SK: Well, it is the same aspiration that has pushed Turkey forward during recent years. It is the Islamists’ driving force. Political stability and economic growth during recent years have boosted Ankara’s self-confidence, emboldening it to aspire for a regional –or even global- role. Turkey today is different from the Turkey of Ahmet Necdet Sezer, Bulent Ecevit, Tansu Ciller and Turgut Ozal. Turkey is a ubiquitous power now, from Syrian-Israel negotiations to Iran’s nuclear program. I think we can learn a good lesson from the AKP and how it has managed to deal with challenges. The Americans are also aware of Turkey’s key role in the Balkans, Caucasia, Central Asia and the Middle East. Turkey’s geostrategic position –as an East-West corridor and host of the Nabokov pipeline- helps the United States marginalize Russia and isolate Iran. The thirty-year-old break between Iran and the United States has given Americans the idea of turning Turkey into the regional leader –unfortunate to say.
IRD: Is it because of these potentials that Ankara has gained the trust of both the Western camp and the Muslim World?
SK: Yes. Turkey deserves this position. It has proved flexible enough to resolve its century-old dispute with Armenia, and is now confident enough to suggest to Russians ways to defuse the Georgia crisis. The Middle East was once said to have three pillars: Egypt, Iran, and Turkey. Israel had replaced Turkey for several decades, before the rise of the AKP. Turkey has even proved to be a competent leader of cultural and Islamic movements.. Mehmet Aydin has now proposed the ‘Alliance of Civilizations’ as an alternative to Mohammad Khatami’s ‘Dialogue of Civilizations’. What Erdogan and his team are doing now is pursuing a neo-Ottoman agenda through domestic reform in politics and the economy, sidelining the snobbish military, playing an active role in the Middle East, safeguarding their valuable strategic cooperation with the United States, and pursuing EU membership. Erdogan and his party have been successful in reforms and in gaining popular support inside the country.
IRD: Success seems to have made the Turks assertive. It’s as if now they are telling the Europeans, “we don’t care if you don’t let us in the union, we are doing our business all around the globe anyway.”
SK: Diplomatic triumphs won’t divert Ankara’s attention from EU membership. Erdogan is a realistic politician, which is a typical trait in his party, of course. Turkey is now actually already a part of the Union. It is an European Commission member. Like most European states, it’s a NATO member. I think the day will come when the Europeans beg Turkey to join their union as a member.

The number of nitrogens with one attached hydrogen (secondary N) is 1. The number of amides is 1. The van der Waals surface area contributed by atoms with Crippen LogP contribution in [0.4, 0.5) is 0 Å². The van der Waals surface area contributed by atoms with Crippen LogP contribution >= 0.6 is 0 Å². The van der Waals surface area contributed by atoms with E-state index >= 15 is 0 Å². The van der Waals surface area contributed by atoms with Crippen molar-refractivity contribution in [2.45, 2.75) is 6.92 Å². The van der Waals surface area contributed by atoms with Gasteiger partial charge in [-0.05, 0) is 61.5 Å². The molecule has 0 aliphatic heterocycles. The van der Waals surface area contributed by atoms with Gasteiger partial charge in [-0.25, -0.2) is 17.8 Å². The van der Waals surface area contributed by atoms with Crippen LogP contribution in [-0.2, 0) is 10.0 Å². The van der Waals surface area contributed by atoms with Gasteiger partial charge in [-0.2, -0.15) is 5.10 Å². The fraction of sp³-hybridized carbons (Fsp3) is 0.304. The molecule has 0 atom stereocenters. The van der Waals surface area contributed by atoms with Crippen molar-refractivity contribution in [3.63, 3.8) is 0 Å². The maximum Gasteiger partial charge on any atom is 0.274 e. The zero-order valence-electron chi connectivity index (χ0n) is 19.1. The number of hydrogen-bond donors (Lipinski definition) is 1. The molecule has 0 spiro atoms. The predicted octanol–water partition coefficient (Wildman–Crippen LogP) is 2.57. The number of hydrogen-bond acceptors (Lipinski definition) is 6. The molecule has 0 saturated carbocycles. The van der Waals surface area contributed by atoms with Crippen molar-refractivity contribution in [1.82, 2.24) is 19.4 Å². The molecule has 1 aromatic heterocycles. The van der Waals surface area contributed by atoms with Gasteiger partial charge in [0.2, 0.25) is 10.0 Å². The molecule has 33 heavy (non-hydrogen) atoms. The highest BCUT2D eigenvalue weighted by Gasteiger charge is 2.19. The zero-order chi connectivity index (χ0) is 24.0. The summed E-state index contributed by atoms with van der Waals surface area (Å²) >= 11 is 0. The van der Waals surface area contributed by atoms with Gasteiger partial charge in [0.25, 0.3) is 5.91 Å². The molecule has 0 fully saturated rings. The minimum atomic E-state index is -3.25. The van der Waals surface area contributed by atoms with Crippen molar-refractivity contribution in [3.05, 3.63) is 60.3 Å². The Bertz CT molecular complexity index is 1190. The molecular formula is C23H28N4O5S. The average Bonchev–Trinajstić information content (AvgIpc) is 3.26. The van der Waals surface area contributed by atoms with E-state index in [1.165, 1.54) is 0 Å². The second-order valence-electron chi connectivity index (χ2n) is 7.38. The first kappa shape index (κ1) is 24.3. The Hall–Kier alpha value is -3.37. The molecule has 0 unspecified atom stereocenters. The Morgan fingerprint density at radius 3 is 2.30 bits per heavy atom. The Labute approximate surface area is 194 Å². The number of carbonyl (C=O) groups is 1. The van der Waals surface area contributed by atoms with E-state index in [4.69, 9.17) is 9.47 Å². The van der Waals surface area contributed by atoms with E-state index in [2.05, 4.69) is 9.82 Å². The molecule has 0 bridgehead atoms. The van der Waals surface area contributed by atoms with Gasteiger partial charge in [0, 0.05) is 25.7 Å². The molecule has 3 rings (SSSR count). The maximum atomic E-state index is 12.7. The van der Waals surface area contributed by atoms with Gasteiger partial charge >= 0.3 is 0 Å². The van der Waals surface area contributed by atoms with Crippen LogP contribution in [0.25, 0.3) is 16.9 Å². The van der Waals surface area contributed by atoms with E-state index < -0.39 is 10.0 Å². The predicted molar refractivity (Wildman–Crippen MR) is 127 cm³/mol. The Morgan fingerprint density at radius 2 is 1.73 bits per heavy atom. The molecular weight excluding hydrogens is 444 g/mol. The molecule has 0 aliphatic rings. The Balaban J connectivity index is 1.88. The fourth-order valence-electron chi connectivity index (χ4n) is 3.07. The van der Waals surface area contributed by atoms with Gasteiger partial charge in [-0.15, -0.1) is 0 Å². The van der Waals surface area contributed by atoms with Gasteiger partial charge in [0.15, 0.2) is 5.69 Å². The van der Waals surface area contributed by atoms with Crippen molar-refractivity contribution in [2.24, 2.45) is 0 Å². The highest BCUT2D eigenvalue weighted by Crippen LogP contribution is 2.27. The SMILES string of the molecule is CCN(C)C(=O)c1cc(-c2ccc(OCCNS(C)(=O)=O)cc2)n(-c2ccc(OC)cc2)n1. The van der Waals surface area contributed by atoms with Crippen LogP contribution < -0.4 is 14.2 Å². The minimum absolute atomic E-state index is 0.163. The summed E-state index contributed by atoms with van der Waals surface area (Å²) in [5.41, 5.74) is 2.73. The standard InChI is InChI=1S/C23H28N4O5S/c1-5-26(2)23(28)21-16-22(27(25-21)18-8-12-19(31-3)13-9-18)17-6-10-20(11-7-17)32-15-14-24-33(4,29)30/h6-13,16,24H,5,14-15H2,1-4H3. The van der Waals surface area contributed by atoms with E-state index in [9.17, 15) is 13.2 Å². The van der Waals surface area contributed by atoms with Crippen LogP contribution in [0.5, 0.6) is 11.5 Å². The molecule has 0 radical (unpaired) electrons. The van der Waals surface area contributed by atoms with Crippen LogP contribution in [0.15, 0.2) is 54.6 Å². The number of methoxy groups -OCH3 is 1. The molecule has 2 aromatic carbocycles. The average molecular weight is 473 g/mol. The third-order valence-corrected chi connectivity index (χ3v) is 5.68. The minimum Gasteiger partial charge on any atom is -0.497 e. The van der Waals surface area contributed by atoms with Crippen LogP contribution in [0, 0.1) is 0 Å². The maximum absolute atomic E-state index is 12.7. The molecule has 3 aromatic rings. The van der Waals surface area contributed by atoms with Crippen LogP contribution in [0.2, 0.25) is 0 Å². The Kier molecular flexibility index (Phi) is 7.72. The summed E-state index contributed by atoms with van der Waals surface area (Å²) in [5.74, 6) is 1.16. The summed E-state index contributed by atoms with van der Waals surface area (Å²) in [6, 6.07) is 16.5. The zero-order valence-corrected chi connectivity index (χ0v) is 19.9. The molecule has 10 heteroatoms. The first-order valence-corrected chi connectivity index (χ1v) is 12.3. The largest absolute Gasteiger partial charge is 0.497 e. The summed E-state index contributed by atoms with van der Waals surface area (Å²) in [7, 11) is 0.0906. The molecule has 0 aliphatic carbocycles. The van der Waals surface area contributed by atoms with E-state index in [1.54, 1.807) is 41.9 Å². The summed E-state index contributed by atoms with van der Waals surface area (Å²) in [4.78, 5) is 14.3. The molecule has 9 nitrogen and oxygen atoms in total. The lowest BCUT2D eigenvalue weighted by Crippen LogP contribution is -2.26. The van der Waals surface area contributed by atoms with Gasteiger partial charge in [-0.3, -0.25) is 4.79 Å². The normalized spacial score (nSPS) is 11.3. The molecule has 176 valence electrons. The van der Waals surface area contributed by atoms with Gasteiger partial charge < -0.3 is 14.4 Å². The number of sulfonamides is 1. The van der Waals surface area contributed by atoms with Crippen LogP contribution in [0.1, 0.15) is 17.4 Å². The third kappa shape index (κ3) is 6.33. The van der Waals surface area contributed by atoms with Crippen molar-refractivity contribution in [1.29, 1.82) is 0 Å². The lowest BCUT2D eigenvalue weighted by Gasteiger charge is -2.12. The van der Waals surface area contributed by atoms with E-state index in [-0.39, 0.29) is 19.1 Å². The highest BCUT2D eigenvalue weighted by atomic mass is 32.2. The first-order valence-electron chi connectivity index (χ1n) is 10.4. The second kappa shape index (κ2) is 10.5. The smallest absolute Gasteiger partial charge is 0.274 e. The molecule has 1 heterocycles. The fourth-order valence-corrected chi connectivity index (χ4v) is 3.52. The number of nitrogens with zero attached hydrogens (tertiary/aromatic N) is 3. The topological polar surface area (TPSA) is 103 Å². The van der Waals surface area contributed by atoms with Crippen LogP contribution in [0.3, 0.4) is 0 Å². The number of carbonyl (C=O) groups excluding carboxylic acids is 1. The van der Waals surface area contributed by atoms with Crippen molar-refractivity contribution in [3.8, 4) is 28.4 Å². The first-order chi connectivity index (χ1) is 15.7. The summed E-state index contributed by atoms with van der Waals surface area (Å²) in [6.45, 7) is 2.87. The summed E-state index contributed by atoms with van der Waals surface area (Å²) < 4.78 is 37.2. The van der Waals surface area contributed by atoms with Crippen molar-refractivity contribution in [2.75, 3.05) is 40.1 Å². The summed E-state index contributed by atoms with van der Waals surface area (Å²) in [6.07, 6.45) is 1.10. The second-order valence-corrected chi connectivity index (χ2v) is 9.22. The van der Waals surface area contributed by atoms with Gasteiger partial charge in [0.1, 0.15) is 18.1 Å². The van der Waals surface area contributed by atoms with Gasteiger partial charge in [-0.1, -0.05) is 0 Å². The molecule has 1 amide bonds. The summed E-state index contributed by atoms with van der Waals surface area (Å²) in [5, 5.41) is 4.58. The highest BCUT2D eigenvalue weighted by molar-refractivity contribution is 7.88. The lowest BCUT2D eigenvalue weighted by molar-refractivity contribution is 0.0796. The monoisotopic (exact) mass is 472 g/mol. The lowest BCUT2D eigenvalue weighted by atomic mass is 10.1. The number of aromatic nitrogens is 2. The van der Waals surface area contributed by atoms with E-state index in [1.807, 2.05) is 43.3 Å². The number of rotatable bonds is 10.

IRD: How has Turkey’s rapid progress influenced its relations with Iran?
SK: It’s a case worthy of study, indeed. This is an exceptional opportunity for both countries to reinforce ties, a chance we have not had since the reign of the Safavid dynasty [the monarchy ruling from early 16th to early 18th in Iran, and which engaged in various battles with the Ottoman Empire]. Deterrence and rivalry between Tehran and Ankara has now given way to strategic cooperation. We can make the most of this opportunity. Erdogan’s behavior shows they have initiatives for Iran’s nuclear program.
Iran and Turkey have many common interests. It is not the 1980s anymore. Iran is not the revolutionary country it used to be, and Turks are not the orthodox secularists anymore. After the initial rise of Islamists to power in mid-1990s and the proximity policy of the then Prime Minister Necmettin Erbekanand toward Muslim countries, we have many grounds on which to cooperate. The 24-billion-dollar gas deal between Tehran and Ankara is the best proof.
Turkey has outperformed Iran in regional affairs however. Erdogan flies over Iranian territory to resolve disputes between Afghanistan and Pakistan, a proof of the weakness of our diplomacy. We must be more active. Of course let’s not forget that Turkey –unlike Iran- has never been undermined and ignored by regional opponents and the United States. It also has high potential to normalize relations with regional and international rivals.